Homebuilding takes a breather, wholesale prices up
By Lucia Mutikani
WASHINGTON (Reuters) - U.S. builders broke ground on fewer homes last month but a jump in permits for future construction to a 4-1/2-year high indicated the housing market recovery remains on track.
Another report on Wednesday showed wholesale prices rose for the first time in four months in January. However, the gain was smaller than expected and left scope for the Federal Reserve to keep buying bonds to stimulate the economy.
Housing starts dropped 8.5 percent in January to an 890,000-unit annual rate, pulled down by a sharp drop in the volatile multi-family unit category, the Commerce Department said.
But starts for single-family homes hit their highest since July 2008 and permits for future construction, which lead starts by at least a month, were at their highest since June of that year.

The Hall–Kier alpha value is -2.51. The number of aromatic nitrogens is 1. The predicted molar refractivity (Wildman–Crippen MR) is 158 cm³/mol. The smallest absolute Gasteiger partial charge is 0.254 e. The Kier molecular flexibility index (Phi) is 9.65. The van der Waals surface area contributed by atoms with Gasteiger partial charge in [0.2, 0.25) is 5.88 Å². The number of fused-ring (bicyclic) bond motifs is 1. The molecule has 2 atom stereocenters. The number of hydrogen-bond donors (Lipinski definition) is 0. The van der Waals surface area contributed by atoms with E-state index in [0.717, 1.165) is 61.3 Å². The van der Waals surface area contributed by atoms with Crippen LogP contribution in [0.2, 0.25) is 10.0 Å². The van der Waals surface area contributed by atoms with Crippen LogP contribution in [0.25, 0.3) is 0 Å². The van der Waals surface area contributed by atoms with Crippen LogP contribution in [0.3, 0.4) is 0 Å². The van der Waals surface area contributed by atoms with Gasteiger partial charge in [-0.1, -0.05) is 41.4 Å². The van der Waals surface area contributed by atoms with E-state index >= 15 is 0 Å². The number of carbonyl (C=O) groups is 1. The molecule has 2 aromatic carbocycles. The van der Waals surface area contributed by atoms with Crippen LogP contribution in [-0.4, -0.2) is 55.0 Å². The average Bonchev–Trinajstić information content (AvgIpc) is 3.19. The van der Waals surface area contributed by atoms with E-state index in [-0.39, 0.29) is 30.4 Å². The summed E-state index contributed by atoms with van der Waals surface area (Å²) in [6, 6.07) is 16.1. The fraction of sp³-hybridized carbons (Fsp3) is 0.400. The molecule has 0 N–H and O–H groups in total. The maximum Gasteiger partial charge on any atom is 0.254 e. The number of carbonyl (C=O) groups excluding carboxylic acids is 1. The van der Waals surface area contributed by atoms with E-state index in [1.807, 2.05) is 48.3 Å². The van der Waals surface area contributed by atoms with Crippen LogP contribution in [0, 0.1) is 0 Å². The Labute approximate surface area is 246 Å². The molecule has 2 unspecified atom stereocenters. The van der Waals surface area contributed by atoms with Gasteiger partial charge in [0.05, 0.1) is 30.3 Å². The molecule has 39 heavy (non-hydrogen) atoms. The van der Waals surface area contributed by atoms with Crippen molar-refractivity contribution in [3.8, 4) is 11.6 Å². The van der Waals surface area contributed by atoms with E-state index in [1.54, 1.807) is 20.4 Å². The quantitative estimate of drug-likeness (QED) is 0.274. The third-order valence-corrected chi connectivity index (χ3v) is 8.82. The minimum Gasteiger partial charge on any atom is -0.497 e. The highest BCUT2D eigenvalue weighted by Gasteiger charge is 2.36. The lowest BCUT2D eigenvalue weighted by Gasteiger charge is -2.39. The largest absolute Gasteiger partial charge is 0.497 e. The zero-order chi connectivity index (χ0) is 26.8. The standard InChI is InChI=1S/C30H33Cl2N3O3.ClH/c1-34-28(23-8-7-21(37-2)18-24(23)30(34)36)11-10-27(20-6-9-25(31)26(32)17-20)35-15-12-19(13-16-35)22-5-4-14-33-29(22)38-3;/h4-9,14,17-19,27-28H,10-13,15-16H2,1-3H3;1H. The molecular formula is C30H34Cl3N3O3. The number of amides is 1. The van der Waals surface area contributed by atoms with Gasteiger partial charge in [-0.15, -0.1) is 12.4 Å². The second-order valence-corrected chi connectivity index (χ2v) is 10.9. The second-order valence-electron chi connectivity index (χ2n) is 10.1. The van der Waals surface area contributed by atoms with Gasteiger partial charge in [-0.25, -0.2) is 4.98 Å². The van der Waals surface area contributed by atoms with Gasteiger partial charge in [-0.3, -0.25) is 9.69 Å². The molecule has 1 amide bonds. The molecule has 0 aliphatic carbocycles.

The drop in starts followed an outsized gain in December and was confined to the Northeast and Midwest, suggesting winter weather likely contributed to the pullback.
"The fundamentals are there and the drivers are looking good," said Patrick Newport, an economist at IHS Global Insight in Lexington, Massachusetts. "We see more new construction this year. The only question is whether it will be in the multi-family or single-family segment."
Housing has shifted from being a headwind for the economy to being a pillar of support, although mortgage rates have crept higher in recent weeks, cooling loan demand.
Luxury homebuilder Toll Brothers on Wednesday reported disappointing quarterly results, hurt in part by lower selling prices, but other homebuilders have been able to take advantage of the recovering market. Continued...